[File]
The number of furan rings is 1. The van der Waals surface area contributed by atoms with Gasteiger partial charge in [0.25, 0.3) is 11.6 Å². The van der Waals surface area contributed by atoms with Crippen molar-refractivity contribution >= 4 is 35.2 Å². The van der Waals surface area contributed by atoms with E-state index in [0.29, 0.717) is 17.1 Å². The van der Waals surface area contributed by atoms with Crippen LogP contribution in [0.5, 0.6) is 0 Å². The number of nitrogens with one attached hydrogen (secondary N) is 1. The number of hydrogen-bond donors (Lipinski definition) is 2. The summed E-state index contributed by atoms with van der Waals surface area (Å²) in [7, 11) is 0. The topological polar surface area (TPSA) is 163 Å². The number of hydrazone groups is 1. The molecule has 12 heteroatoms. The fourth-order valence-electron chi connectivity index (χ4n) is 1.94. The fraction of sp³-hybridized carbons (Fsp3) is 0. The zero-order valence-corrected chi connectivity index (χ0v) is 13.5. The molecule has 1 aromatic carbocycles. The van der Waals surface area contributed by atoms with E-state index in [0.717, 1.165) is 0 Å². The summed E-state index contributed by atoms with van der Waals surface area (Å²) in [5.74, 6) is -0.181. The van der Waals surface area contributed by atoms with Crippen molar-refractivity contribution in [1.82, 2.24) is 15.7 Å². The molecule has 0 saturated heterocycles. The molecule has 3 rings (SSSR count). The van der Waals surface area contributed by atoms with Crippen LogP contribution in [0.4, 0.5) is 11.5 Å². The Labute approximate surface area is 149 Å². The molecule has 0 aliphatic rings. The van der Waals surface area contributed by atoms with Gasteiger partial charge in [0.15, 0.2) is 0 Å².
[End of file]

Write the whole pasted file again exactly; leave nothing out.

The number of furan rings is 1. The van der Waals surface area contributed by atoms with Gasteiger partial charge in [0.25, 0.3) is 11.6 Å². The van der Waals surface area contributed by atoms with Crippen molar-refractivity contribution >= 4 is 35.2 Å². The van der Waals surface area contributed by atoms with E-state index in [0.29, 0.717) is 17.1 Å². The van der Waals surface area contributed by atoms with Crippen LogP contribution in [0.5, 0.6) is 0 Å². The number of nitrogens with one attached hydrogen (secondary N) is 1. The number of hydrogen-bond donors (Lipinski definition) is 2. The summed E-state index contributed by atoms with van der Waals surface area (Å²) in [7, 11) is 0. The topological polar surface area (TPSA) is 163 Å². The number of hydrazone groups is 1. The molecule has 12 heteroatoms. The fourth-order valence-electron chi connectivity index (χ4n) is 1.94. The fraction of sp³-hybridized carbons (Fsp3) is 0. The zero-order valence-corrected chi connectivity index (χ0v) is 13.5. The molecule has 1 aromatic carbocycles. The van der Waals surface area contributed by atoms with E-state index in [0.717, 1.165) is 0 Å². The summed E-state index contributed by atoms with van der Waals surface area (Å²) in [5.74, 6) is -0.181. The van der Waals surface area contributed by atoms with Crippen molar-refractivity contribution in [1.82, 2.24) is 15.7 Å². The molecule has 0 saturated heterocycles. The molecule has 3 rings (SSSR count). The van der Waals surface area contributed by atoms with Crippen LogP contribution in [0.4, 0.5) is 11.5 Å². The Labute approximate surface area is 149 Å². The molecule has 0 aliphatic rings. The van der Waals surface area contributed by atoms with Gasteiger partial charge in [0.15, 0.2) is 0 Å².